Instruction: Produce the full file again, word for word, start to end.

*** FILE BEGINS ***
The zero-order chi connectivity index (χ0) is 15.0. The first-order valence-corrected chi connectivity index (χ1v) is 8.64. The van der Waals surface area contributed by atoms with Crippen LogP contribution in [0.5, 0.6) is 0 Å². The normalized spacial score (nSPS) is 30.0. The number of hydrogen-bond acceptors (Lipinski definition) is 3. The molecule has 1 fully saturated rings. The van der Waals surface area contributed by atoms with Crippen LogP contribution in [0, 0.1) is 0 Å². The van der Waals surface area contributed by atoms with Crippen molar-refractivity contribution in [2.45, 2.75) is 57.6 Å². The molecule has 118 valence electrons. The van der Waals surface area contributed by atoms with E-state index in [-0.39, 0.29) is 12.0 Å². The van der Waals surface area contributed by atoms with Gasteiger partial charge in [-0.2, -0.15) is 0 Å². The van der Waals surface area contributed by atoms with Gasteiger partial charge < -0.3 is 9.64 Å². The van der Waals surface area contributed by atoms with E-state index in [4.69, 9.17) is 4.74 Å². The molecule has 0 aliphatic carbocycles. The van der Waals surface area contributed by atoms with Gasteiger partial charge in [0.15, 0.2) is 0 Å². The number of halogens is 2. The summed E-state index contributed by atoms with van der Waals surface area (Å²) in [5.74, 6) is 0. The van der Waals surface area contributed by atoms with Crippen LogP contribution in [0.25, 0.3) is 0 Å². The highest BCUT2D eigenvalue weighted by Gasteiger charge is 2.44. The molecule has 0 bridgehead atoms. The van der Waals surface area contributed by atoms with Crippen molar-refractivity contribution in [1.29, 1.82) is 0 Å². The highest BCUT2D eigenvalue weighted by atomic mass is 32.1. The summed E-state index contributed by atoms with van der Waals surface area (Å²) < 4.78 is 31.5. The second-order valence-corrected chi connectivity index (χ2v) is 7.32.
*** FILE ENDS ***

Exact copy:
The zero-order chi connectivity index (χ0) is 15.0. The first-order valence-corrected chi connectivity index (χ1v) is 8.64. The van der Waals surface area contributed by atoms with Crippen LogP contribution in [0.5, 0.6) is 0 Å². The normalized spacial score (nSPS) is 30.0. The number of hydrogen-bond acceptors (Lipinski definition) is 3. The molecule has 1 fully saturated rings. The van der Waals surface area contributed by atoms with Crippen LogP contribution in [0, 0.1) is 0 Å². The van der Waals surface area contributed by atoms with Crippen molar-refractivity contribution in [2.45, 2.75) is 57.6 Å². The molecule has 118 valence electrons. The van der Waals surface area contributed by atoms with E-state index in [-0.39, 0.29) is 12.0 Å². The van der Waals surface area contributed by atoms with Gasteiger partial charge in [-0.2, -0.15) is 0 Å². The van der Waals surface area contributed by atoms with Gasteiger partial charge < -0.3 is 9.64 Å². The van der Waals surface area contributed by atoms with E-state index in [4.69, 9.17) is 4.74 Å². The molecule has 0 aliphatic carbocycles. The van der Waals surface area contributed by atoms with Gasteiger partial charge in [0.15, 0.2) is 0 Å². The number of halogens is 2. The summed E-state index contributed by atoms with van der Waals surface area (Å²) in [5.74, 6) is 0. The van der Waals surface area contributed by atoms with Crippen LogP contribution in [0.25, 0.3) is 0 Å². The highest BCUT2D eigenvalue weighted by Gasteiger charge is 2.44. The molecule has 0 bridgehead atoms. The van der Waals surface area contributed by atoms with Crippen molar-refractivity contribution in [1.29, 1.82) is 0 Å². The highest BCUT2D eigenvalue weighted by atomic mass is 32.1. The summed E-state index contributed by atoms with van der Waals surface area (Å²) < 4.78 is 31.5. The second-order valence-corrected chi connectivity index (χ2v) is 7.32.